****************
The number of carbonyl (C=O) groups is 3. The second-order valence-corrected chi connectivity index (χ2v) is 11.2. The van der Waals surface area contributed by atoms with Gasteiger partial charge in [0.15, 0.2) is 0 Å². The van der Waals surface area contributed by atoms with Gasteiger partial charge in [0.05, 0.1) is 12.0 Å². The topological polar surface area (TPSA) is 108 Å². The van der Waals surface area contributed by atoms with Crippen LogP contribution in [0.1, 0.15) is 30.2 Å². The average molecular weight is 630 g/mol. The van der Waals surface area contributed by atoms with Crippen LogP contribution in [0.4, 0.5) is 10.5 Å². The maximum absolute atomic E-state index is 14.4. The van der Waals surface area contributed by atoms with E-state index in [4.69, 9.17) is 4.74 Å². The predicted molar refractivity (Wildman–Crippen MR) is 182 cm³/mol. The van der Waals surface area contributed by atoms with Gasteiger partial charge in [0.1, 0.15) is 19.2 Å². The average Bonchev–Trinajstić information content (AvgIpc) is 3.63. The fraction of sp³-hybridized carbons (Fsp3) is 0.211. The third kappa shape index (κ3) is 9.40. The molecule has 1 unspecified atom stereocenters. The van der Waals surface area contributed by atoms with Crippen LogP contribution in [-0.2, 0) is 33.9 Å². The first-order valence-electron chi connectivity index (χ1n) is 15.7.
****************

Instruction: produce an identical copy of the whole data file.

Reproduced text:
The number of carbonyl (C=O) groups is 3. The second-order valence-corrected chi connectivity index (χ2v) is 11.2. The van der Waals surface area contributed by atoms with Gasteiger partial charge in [0.15, 0.2) is 0 Å². The van der Waals surface area contributed by atoms with Gasteiger partial charge in [0.05, 0.1) is 12.0 Å². The topological polar surface area (TPSA) is 108 Å². The van der Waals surface area contributed by atoms with Crippen LogP contribution in [0.1, 0.15) is 30.2 Å². The average molecular weight is 630 g/mol. The van der Waals surface area contributed by atoms with Crippen LogP contribution in [0.4, 0.5) is 10.5 Å². The maximum absolute atomic E-state index is 14.4. The van der Waals surface area contributed by atoms with E-state index in [4.69, 9.17) is 4.74 Å². The predicted molar refractivity (Wildman–Crippen MR) is 182 cm³/mol. The van der Waals surface area contributed by atoms with Gasteiger partial charge in [0.1, 0.15) is 19.2 Å². The average Bonchev–Trinajstić information content (AvgIpc) is 3.63. The fraction of sp³-hybridized carbons (Fsp3) is 0.211. The third kappa shape index (κ3) is 9.40. The molecule has 1 unspecified atom stereocenters. The van der Waals surface area contributed by atoms with Crippen LogP contribution in [-0.2, 0) is 33.9 Å². The first-order valence-electron chi connectivity index (χ1n) is 15.7.